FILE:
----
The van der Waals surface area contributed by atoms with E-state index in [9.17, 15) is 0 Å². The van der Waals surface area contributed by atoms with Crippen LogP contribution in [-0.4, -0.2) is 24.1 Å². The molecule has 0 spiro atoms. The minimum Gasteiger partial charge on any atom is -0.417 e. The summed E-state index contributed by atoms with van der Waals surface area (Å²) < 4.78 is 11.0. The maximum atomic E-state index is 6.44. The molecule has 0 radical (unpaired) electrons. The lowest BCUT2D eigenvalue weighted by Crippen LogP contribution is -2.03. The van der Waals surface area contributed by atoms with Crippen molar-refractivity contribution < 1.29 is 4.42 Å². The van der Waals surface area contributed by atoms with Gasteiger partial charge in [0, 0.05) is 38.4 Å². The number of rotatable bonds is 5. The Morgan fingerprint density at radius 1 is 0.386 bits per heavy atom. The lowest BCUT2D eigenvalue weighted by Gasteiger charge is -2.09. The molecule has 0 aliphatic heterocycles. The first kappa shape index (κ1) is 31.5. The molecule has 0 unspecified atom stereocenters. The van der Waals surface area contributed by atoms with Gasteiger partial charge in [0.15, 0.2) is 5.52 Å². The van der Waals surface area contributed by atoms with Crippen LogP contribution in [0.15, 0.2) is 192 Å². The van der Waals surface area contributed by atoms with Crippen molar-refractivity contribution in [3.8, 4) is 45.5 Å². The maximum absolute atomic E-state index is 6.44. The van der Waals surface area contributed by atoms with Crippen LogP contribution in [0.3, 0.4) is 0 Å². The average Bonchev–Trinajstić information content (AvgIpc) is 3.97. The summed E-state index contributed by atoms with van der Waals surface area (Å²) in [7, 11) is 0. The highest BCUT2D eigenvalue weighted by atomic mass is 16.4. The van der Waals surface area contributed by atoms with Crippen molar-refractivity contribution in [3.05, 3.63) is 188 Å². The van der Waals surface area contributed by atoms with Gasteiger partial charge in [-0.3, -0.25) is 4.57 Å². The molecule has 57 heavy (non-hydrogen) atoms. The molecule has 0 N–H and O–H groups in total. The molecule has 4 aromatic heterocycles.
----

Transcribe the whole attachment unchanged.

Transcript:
The van der Waals surface area contributed by atoms with E-state index in [9.17, 15) is 0 Å². The van der Waals surface area contributed by atoms with Crippen LogP contribution in [-0.4, -0.2) is 24.1 Å². The molecule has 0 spiro atoms. The minimum Gasteiger partial charge on any atom is -0.417 e. The summed E-state index contributed by atoms with van der Waals surface area (Å²) < 4.78 is 11.0. The maximum atomic E-state index is 6.44. The molecule has 0 radical (unpaired) electrons. The lowest BCUT2D eigenvalue weighted by Crippen LogP contribution is -2.03. The van der Waals surface area contributed by atoms with Crippen molar-refractivity contribution < 1.29 is 4.42 Å². The van der Waals surface area contributed by atoms with Gasteiger partial charge in [0, 0.05) is 38.4 Å². The number of rotatable bonds is 5. The Morgan fingerprint density at radius 1 is 0.386 bits per heavy atom. The lowest BCUT2D eigenvalue weighted by Gasteiger charge is -2.09. The molecule has 0 aliphatic heterocycles. The first kappa shape index (κ1) is 31.5. The molecule has 0 unspecified atom stereocenters. The van der Waals surface area contributed by atoms with Gasteiger partial charge in [0.15, 0.2) is 5.52 Å². The van der Waals surface area contributed by atoms with Crippen LogP contribution in [0.15, 0.2) is 192 Å². The van der Waals surface area contributed by atoms with Crippen molar-refractivity contribution in [3.8, 4) is 45.5 Å². The maximum absolute atomic E-state index is 6.44. The van der Waals surface area contributed by atoms with Crippen LogP contribution in [0.3, 0.4) is 0 Å². The average Bonchev–Trinajstić information content (AvgIpc) is 3.97. The summed E-state index contributed by atoms with van der Waals surface area (Å²) in [7, 11) is 0. The highest BCUT2D eigenvalue weighted by atomic mass is 16.4. The van der Waals surface area contributed by atoms with Crippen molar-refractivity contribution in [3.05, 3.63) is 188 Å². The van der Waals surface area contributed by atoms with Gasteiger partial charge in [-0.3, -0.25) is 4.57 Å². The molecule has 57 heavy (non-hydrogen) atoms. The molecule has 0 N–H and O–H groups in total. The molecule has 4 aromatic heterocycles.